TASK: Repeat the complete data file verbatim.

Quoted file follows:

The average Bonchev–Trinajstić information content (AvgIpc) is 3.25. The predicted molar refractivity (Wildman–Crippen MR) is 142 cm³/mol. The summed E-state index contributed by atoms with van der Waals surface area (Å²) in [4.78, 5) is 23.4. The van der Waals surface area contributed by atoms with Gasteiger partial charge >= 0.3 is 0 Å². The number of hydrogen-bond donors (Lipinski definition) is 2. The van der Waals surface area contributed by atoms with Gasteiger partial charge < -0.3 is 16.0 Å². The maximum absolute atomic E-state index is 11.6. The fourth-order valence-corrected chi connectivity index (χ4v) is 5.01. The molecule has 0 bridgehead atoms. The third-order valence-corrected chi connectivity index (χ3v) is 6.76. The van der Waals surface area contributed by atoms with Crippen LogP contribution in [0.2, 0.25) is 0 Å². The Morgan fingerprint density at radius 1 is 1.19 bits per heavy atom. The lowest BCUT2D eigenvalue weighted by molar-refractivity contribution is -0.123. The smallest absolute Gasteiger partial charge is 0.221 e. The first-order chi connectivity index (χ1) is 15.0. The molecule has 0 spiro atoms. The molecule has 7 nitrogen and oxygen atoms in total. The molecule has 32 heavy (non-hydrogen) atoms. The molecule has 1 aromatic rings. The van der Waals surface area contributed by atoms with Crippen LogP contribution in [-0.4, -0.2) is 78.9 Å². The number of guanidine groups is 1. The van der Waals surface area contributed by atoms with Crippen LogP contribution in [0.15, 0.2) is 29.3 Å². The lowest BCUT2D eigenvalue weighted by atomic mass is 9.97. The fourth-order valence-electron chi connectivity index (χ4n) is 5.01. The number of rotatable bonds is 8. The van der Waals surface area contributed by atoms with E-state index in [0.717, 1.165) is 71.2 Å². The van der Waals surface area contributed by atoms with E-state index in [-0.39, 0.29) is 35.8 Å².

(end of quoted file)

The average Bonchev–Trinajstić information content (AvgIpc) is 3.25. The predicted molar refractivity (Wildman–Crippen MR) is 142 cm³/mol. The summed E-state index contributed by atoms with van der Waals surface area (Å²) in [4.78, 5) is 23.4. The van der Waals surface area contributed by atoms with Gasteiger partial charge >= 0.3 is 0 Å². The number of hydrogen-bond donors (Lipinski definition) is 2. The van der Waals surface area contributed by atoms with Gasteiger partial charge < -0.3 is 16.0 Å². The maximum absolute atomic E-state index is 11.6. The fourth-order valence-corrected chi connectivity index (χ4v) is 5.01. The molecule has 0 bridgehead atoms. The third-order valence-corrected chi connectivity index (χ3v) is 6.76. The van der Waals surface area contributed by atoms with Crippen LogP contribution in [0.2, 0.25) is 0 Å². The Morgan fingerprint density at radius 1 is 1.19 bits per heavy atom. The lowest BCUT2D eigenvalue weighted by molar-refractivity contribution is -0.123. The smallest absolute Gasteiger partial charge is 0.221 e. The first-order chi connectivity index (χ1) is 15.0. The molecule has 0 spiro atoms. The molecule has 7 nitrogen and oxygen atoms in total. The molecule has 32 heavy (non-hydrogen) atoms. The molecule has 1 aromatic rings. The van der Waals surface area contributed by atoms with Crippen LogP contribution in [-0.4, -0.2) is 78.9 Å². The number of guanidine groups is 1. The van der Waals surface area contributed by atoms with Crippen LogP contribution in [0.15, 0.2) is 29.3 Å². The lowest BCUT2D eigenvalue weighted by atomic mass is 9.97. The fourth-order valence-electron chi connectivity index (χ4n) is 5.01. The number of rotatable bonds is 8. The van der Waals surface area contributed by atoms with E-state index in [0.717, 1.165) is 71.2 Å². The van der Waals surface area contributed by atoms with E-state index in [-0.39, 0.29) is 35.8 Å².